Bug 510861 - Storage performance regression between Redhat 4 up 3 and Redhat 5 up 3
Storage performance regression between Redhat 4 up 3 and Redhat 5 up 3
Status: CLOSED INSUFFICIENT_DATA
Product: Red Hat Enterprise Linux 5
Classification: Red Hat
Component: kernel (Show other bugs)
5.3
All Linux
low Severity urgent
: rc
: ---
Assigned To: Jeff Moyer
Red Hat Kernel QE team
: Reopened
Depends On:
Blocks:
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Reported: 2009-07-11 15:00 EDT by Jean Blouin
Modified: 2009-11-29 14:47 EST (History)
10 users (show)

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Fixed In Version:
Doc Type: Bug Fix
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Last Closed: 2009-11-29 14:47:47 EST
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RHEL 7.3 requirements from Atomic Host:
Cloudforms Team: ---


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Description Jean Blouin 2009-07-11 15:00:08 EDT
Description of problem:Storage performance regression between Redhat 4 up 3 and Redhat 5 up 3

We are noticing a large slowdown of performance with a fibre channel disk array that is configured with lvm. When we compare the performance on Redhat 4 update 3 to Redhat 5 up 3 we see a large regression.

Performance goes from 678 MB/s to 372 MB/s.

Our configuration is using 4 hardware raid physical volumes (xyratek 6412 storage with 4Gb Atto fibre channel hba) we configure these device as one logical volume;

Here are the results 


I did some tests on an xw8600 configured with 2 loops XR+XE comparing what "dd" could read directly from the devices.  The goal was to eliminate LVM (and mdadm) as well as xfs from the equation.

I believe the results indicate that we are experiencing an issue due to changes in LVM in RHEL5u3.

Here's the data:


Under RHEL4u3, running four dd processes each reading a seperate underlying LUN directly, and then running a single dd reading the LVM raid0 device, we see the following:
> (FOUR TIMES)  dd if=/dev/sdb of=/dev/null iflag=direct,nonblock bs=512K
= 824Mb/s
> iostat -x
avg-cpu:  %user   %nice    %sys %iowait   %idle
           0.00    0.00    1.50   23.60   74.91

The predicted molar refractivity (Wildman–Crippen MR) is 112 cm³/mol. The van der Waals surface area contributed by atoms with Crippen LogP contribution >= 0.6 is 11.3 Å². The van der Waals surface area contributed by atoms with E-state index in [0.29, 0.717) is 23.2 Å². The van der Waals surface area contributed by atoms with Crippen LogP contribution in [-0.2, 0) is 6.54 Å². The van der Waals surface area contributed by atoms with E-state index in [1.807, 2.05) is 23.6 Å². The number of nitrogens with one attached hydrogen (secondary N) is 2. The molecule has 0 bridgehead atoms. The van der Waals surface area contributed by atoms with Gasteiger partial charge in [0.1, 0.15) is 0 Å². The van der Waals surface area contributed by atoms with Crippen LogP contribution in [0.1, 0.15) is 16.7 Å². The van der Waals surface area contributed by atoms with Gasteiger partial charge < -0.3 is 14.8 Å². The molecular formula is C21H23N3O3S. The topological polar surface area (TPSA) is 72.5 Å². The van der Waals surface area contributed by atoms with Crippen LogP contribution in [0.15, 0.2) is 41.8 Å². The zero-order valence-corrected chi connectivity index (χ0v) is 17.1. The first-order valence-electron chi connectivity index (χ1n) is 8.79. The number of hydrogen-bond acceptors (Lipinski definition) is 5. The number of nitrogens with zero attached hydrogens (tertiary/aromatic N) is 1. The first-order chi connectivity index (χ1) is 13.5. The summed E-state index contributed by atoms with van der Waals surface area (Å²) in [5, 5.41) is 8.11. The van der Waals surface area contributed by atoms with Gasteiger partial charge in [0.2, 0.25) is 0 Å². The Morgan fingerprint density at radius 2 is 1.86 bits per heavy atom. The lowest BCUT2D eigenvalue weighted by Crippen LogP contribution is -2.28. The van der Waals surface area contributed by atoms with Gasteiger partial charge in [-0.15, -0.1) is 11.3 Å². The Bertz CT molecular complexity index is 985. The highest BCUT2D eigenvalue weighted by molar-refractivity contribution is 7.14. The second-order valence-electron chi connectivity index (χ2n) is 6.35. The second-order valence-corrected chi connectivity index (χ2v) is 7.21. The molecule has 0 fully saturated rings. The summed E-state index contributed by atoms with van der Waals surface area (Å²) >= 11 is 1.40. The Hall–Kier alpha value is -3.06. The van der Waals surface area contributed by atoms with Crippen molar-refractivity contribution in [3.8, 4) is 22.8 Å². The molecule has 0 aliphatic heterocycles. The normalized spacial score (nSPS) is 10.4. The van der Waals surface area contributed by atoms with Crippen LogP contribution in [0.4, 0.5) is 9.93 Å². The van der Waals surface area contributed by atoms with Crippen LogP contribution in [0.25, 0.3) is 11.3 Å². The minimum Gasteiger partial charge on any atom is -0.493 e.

Device:    rrqm/s wrqm/s   r/s   w/s  rsec/s  wsec/s    rkB/s    wkB/s avgrq-sz avgqu-sz   await  svctm  %util
sdb          0.00   0.00 470.00  0.00 481280.00    0.00 240640.00     0.00  1024.00     0.97    2.07   2.07  97.20
sdc          0.00   0.00 313.00  0.00 320512.00    0.00 160256.00     0.00  1024.00     0.98    3.14   3.14  98.40
sdd          0.00   0.00 312.00  0.00 319488.00    0.00 159744.00     0.00  1024.00     0.98    3.13   3.13  97.60
sde          0.00   0.00 468.00  0.00 479232.00    0.00 239616.00     0.00  1024.00     0.98    2.09   2.09  97.80
> dd if=/dev/vg00/lvol1 of=/dev/null iflag=direct,nonblock bs=4096K
= 678 MB/s
> iostat -x
avg-cpu:  %user   %nice    %sys %iowait   %idle
           0.12    0.00    2.25   10.49   87.14
Device:    rrqm/s wrqm/s   r/s   w/s  rsec/s  wsec/s    rkB/s    wkB/s avgrq-sz avgqu-sz   await  svctm  %util
sdb        4830.00   0.00 322.00  0.00 329728.00    0.00 164864.00     0.00  1024.00     1.86    5.80   2.99  96.20
sdc        4830.00   0.00 322.00  0.00 329728.00    0.00 164864.00     0.00  1024.00     1.57    4.88   2.96  95.30
sdd        4830.00   0.00 322.00  0.00 329728.00    0.00 164864.00     0.00  1024.00     1.85    5.77   2.98  95.80
sde        4830.00   0.00 322.00  0.00 329728.00    0.00 164864.00     0.00  1024.00     1.54    4.81   2.94  94.60


Under RHEL5u3, again, running four dd processes each reading a seperate underlying LUN directly, and then running a single dd reading the LVM raid0 device, we see the following:
> (FOUR TIEMS) dd if=/dev/sdd  of=/dev/null iflag=direct,nonblock bs=512K
= 824MB/s
> iostat -x
avg-cpu:  %user   %nice %system %iowait  %steal   %idle
           0.00    0.00    1.50   23.47    0.00   75.03
Device:         rrqm/s   wrqm/s   r/s   w/s   rsec/s   wsec/s avgrq-sz avgqu-sz   await  svctm  %util
sdc               0.00     0.00 310.00  0.00 317440.00     0.00  1024.00     0.98    3.17   3.16  98.00
sdd               0.00     0.00 463.00  0.00 474112.00     0.00  1024.00     0.98    2.12   2.12  98.00
sde               0.00     0.00 417.00  0.00 427008.00     0.00  1024.00     0.98    2.36   2.36  98.30
sdf               0.00     0.00 364.00  0.00 372736.00     0.00  1024.00     0.98    2.68   2.68  97.60
> dd if=/dev/vg00/lvol1 of=/dev/null iflag=direct,nonblock bs=2048K
= 372 MB/s
> iostat -x
avg-cpu:  %user   %nice %system %iowait  %steal   %idle
           0.00    0.00    1.75   11.86    0.00   86.39
Device:         rrqm/s   wrqm/s   r/s   w/s   rsec/s   wsec/s avgrq-sz avgqu-sz   await  svctm  %util
sdc            2313.00     0.00 550.00  0.00 182720.00     0.00   332.22     0.83    1.51   1.05  57.60
sdd            2374.00     0.00 489.00  0.00 182336.00     0.00   372.88     0.96    1.95   1.37  66.90
sde            2299.00     0.00 564.00  0.00 182912.00     0.00   324.31     0.86    1.54   1.09  61.50
sdf            2303.00     0.00 559.00  0.00 182400.00     0.00   326.30     0.97    1.72   1.06  59.50


Interpretation:
In both RHEL4u3 and 5u3, we see that dd reading directly from each LUN device give pretty much identical results.
However, in RHEL5u3 when dd reads from the LVM device, performance is almost 40% slower.
This indicates to me that we can concentrate our efforts on finding what has changed in LVM when upgrading to RHEL5u3.


Please note that these numbers do not correspond to what we should expect when reading from a real filesystem using our benchmarking tools, but they do show that there seems to be a problem with LVM.


Also, note that if I can increase the block size used by dd in the tests where we are reading from the LVM device, we do see very high throughputs.  eg.  If I set bs=4Gb, we see amazing bandwidth.  I do not understand what is going on in this case however; a block size of 4Gb is ridiculously high and must be being cut into smaller chunks.  Any theories on this are welcome.